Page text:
Blue Underground first released Contamination uncut as one of their earliest titles on DVD in 2003 in the US, with a UK edition porting over the identical contents the following year and a later two-disc reissue arriving paired up with The Shape of Things to Come. Click here for our earlier thorough rundown of that release including frame grabs for comparison as well as the film's VHS history. That release contained the theatrical mono track as well as a Dolby Digital EX 5.1 mix (and a stereo mixdown) that added some new punchy sound effects (mainly squishing and splattering) in the vein of other Bill Lustig-supervised remixes like Zombie and Quatermass and the Pit. That revisionist sound mix is unlikely to pop up again anywhere, so hang on to that disc if you're a real completist.
The 2015 revisit from Arrow Films in both the US and UK as a dual-format release (Blu-ray and DVD) is similarly framed but improves dramatically by virtue of featuring a transfer benefiting from fifteen years of technical advances. It looks quite beautiful and gives the film a classy, very clear presentation beyond what most fans would ever expect. Colors look appropriately balanced, grain levels appear accurate (accentuated as always during those dark opening helicopter shots), and detail is often astonishing compared to how to this used to look. You can also make out far more details in the darker scenes (which comprise a huge chunk of the running time), and the reds in particular look far better resolved here than before. The English and Italian mono tracks are presented in LPCM and sound excellent. with optional English subs for the Italian version. Since the film was shot in English (with McCulloch providing his own voice) that's the preferable option, but there's always a kick in hearing actors speaking Italian pretending to talk about Brooklyn.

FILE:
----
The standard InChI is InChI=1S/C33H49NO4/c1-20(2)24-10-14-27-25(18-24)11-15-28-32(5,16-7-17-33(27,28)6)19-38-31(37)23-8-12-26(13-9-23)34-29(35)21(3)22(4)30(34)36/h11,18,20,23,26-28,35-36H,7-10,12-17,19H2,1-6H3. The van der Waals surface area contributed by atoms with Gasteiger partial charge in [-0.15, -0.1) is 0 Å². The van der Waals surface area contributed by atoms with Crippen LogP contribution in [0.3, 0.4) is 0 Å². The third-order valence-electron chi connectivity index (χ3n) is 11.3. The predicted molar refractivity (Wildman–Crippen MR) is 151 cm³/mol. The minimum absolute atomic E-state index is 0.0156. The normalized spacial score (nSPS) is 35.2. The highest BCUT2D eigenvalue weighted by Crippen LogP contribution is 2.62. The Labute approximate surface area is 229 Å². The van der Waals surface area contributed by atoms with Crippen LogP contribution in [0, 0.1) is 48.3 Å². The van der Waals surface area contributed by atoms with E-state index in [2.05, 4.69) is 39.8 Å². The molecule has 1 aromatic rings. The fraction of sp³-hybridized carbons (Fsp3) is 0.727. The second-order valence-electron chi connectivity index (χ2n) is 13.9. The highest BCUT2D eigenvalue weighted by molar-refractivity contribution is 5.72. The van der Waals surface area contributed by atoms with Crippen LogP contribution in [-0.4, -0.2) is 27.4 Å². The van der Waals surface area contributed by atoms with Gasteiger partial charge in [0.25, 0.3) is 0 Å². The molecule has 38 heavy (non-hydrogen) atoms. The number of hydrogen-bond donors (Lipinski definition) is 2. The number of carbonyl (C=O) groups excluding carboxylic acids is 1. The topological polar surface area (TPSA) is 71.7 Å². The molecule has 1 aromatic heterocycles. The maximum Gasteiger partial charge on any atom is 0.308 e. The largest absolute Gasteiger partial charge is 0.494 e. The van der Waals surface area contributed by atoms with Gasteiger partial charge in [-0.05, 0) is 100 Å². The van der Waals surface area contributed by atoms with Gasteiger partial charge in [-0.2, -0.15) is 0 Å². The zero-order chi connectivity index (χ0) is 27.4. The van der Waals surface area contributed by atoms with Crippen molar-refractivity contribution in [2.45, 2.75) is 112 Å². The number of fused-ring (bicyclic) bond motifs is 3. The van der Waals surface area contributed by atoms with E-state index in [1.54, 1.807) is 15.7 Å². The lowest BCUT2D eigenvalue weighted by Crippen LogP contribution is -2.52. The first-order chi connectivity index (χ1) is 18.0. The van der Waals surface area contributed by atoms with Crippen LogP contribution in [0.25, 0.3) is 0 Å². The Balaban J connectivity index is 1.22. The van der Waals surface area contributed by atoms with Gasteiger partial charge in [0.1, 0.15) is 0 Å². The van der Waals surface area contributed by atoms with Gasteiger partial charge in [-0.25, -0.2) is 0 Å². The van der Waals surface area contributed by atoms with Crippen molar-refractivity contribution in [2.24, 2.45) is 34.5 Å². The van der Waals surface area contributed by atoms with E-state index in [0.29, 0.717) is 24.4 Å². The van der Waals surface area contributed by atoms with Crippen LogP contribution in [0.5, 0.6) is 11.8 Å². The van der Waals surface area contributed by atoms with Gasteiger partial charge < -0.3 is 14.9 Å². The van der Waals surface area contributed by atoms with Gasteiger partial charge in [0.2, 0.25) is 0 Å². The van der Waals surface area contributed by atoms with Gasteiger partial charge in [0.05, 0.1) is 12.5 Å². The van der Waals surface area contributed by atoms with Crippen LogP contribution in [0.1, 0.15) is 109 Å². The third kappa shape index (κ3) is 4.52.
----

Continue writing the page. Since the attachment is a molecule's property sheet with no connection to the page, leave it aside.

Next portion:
An additional audio option is a new audio commentary by Fangoria and GoreZone editor Chris Alexander, offering a self-described fan commentary in which he basically runs through his love of Italian cinema of the period and his encounters over the years with Cozzi and McCulloch. You won't learn a huge amount about the film's production here, but he's enthusiastic in his admiration for this "ugly duckling" of its subgenre and covers the basics of both its charms (including its copious gaps in logic) and major players. Carried over from the DVD are the trailer, an expanded graphic novel adaptation, and the archival "Luigi Cozzi on Contamination," with the director covering its making (with tons of behind-the-scenes footage) for 22 minutes. He starts off "writing" his screenplay wearing a gas mask, so you know a good time is in store. A lighthearted Q&A with Cozzi and McCulloch runs 41 mins. and is hosted by Arrow's Ewan Cant at the Abertoir Horror Festival in 2014, with topics including the origin of the film, the bizarre nature of Italian retitlings and financing, the lack of pickiness you have as a starving actor, and the joy of working with explosive, splattery special effects.
In "Sound of the Cyclops," Goblin keyboardist Maurizio Guarini chats for 11 minutes about the creation of the film's score, opening with a great rendition of the theme on his piano and touching on the bumpy history of the group around that time as he stepped in after the (first) departure of Claudio Simonetti. Instead of the "Alien Arrives on Earth" featurette from the prior DVD, the new HD interview "Luigi Cozzi vs. Lewis Coates" takes a much broader (almost 43 mins.!) look at his career in Italian horror and sci-fi with the genial filmmaker seated in front of a ridiculous green screen flashing images of the film and exploring everything from his early love of fantastic cinema through his numerous career highlights as both a director and writer. It's a great thumbnail sketch of Roman production at the time as well with anecdotes about everything from strikes and dubbing to international casting. In the 17-minute "Imitation Is the Sincerest Form of Flattery," Maitland McDonagh and Temple of Schlock's Chris Poggiali run through the amusing history of Italian cash-ins of the era including the proliferation of Jaws, The Road Warrior, and Alien copies and some of Cozzi's other hits like the beloved Starcrash. It's a very entertaining primer with some giddy trailer and film clips that will probably have you updating your watch list after you've finished with this endearing, squishy gem of Italian drive-in insanity.